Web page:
• Microsoft has seen that on average their customers get 10+ BLEU improvements from their customization efforts
  • Handling of unique terminology, style, and branding correctly is increasingly seen as a critical need for the enterprise

How do we handle the problem that there never seems to be enough data to properly customize or adapt an MT engine to unique customer requirements?

  • Lilt claims they don't need large data volumes to adapt an engine, but rather they need very specific and relevant in-context data that is current and reflects the immediate focus to enable effective adaptation
  • Adaptation can start with just a few key terms and evolve with TM and/or human feedback that can be gathered over time
  • Context and high relevance is now increasingly being seen as more important than data volume
  • Make the customization process demand-driven. Focus your correction and improvement processes on the content that matters the most
  • Data manufacturing is of dubious value but there are some synthetic data strategies that make some sense e.g. back translations which can be "surprisingly effective".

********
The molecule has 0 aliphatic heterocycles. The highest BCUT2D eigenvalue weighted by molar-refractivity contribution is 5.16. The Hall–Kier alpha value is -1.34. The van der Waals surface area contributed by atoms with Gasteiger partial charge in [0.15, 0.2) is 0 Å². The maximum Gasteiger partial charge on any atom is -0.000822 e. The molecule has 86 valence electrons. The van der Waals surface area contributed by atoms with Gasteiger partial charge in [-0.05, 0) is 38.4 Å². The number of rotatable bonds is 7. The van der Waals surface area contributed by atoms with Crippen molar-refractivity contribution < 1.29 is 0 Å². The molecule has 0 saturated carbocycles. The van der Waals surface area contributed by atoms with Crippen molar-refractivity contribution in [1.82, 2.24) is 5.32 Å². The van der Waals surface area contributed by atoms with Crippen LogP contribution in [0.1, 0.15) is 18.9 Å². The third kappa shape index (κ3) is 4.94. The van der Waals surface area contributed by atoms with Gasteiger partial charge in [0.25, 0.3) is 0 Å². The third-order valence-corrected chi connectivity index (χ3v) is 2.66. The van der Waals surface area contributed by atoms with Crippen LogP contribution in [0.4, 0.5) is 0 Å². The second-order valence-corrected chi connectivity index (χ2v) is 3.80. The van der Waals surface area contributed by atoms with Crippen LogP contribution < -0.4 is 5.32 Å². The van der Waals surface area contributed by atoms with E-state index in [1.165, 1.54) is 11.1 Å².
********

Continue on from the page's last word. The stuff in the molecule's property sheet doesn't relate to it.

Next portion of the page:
How do we address the challenges around evaluating MT quality given the increasing awareness and recognition that BLEU scores are not as useful with NMT?

  • Understand the source data and choose the right metrics to determine accuracy. At Lilt, they use "next word accuracy" as a key measure to determine quality evolution progress
  • The purpose of  MT deployment needs to be properly understood first? Does the MT solve the problem? Does the machine translation improve user experience even though it is not linguistically perfect?
  • BLEU is a better laboratory evaluation rather than a real-world evaluation and still has value to developers
  • A human evaluation has to be involved to get a better picture of the MT quality reality but these are expensive and slow 
  • Unbabel uses MQM based error evaluation techniques to develop improved quality predictors 
  • Unbabel has developed a neural-based evaluation approach that is showing great promise with an initiative called COMET. Details will be coming forth soon.

How does Lilt measure MT output quality improvements given that their engine is changing dynamically?

  • Lilt measures every sentence and learns from every single sentence